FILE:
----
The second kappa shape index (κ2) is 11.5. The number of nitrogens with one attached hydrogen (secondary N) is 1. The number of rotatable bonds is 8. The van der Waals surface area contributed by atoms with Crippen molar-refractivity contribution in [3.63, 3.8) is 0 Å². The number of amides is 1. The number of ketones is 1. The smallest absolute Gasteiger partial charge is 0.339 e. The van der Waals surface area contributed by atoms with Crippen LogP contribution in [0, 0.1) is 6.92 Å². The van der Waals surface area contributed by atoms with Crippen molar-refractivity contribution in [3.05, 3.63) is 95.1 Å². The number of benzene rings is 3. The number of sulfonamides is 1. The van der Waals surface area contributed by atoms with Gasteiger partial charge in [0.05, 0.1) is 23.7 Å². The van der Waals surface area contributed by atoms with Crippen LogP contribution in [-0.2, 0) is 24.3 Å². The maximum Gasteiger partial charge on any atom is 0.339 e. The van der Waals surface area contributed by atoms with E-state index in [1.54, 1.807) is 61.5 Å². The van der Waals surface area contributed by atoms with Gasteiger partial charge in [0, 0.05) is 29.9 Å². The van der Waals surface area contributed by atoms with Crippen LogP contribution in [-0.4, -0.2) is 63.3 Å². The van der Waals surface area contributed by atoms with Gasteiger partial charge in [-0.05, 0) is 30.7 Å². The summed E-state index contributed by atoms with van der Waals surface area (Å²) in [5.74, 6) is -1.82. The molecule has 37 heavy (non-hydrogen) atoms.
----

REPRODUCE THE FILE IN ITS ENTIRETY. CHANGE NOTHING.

The second kappa shape index (κ2) is 11.5. The number of nitrogens with one attached hydrogen (secondary N) is 1. The number of rotatable bonds is 8. The van der Waals surface area contributed by atoms with Crippen molar-refractivity contribution in [3.63, 3.8) is 0 Å². The number of amides is 1. The number of ketones is 1. The smallest absolute Gasteiger partial charge is 0.339 e. The van der Waals surface area contributed by atoms with Crippen LogP contribution in [0, 0.1) is 6.92 Å². The van der Waals surface area contributed by atoms with Crippen molar-refractivity contribution in [3.05, 3.63) is 95.1 Å². The number of benzene rings is 3. The number of sulfonamides is 1. The van der Waals surface area contributed by atoms with Gasteiger partial charge in [0.05, 0.1) is 23.7 Å². The van der Waals surface area contributed by atoms with Crippen LogP contribution in [-0.2, 0) is 24.3 Å². The maximum Gasteiger partial charge on any atom is 0.339 e. The van der Waals surface area contributed by atoms with E-state index in [1.54, 1.807) is 61.5 Å². The van der Waals surface area contributed by atoms with Gasteiger partial charge in [0, 0.05) is 29.9 Å². The van der Waals surface area contributed by atoms with Crippen LogP contribution in [-0.4, -0.2) is 63.3 Å². The van der Waals surface area contributed by atoms with Gasteiger partial charge in [-0.05, 0) is 30.7 Å². The summed E-state index contributed by atoms with van der Waals surface area (Å²) in [5.74, 6) is -1.82. The molecule has 37 heavy (non-hydrogen) atoms.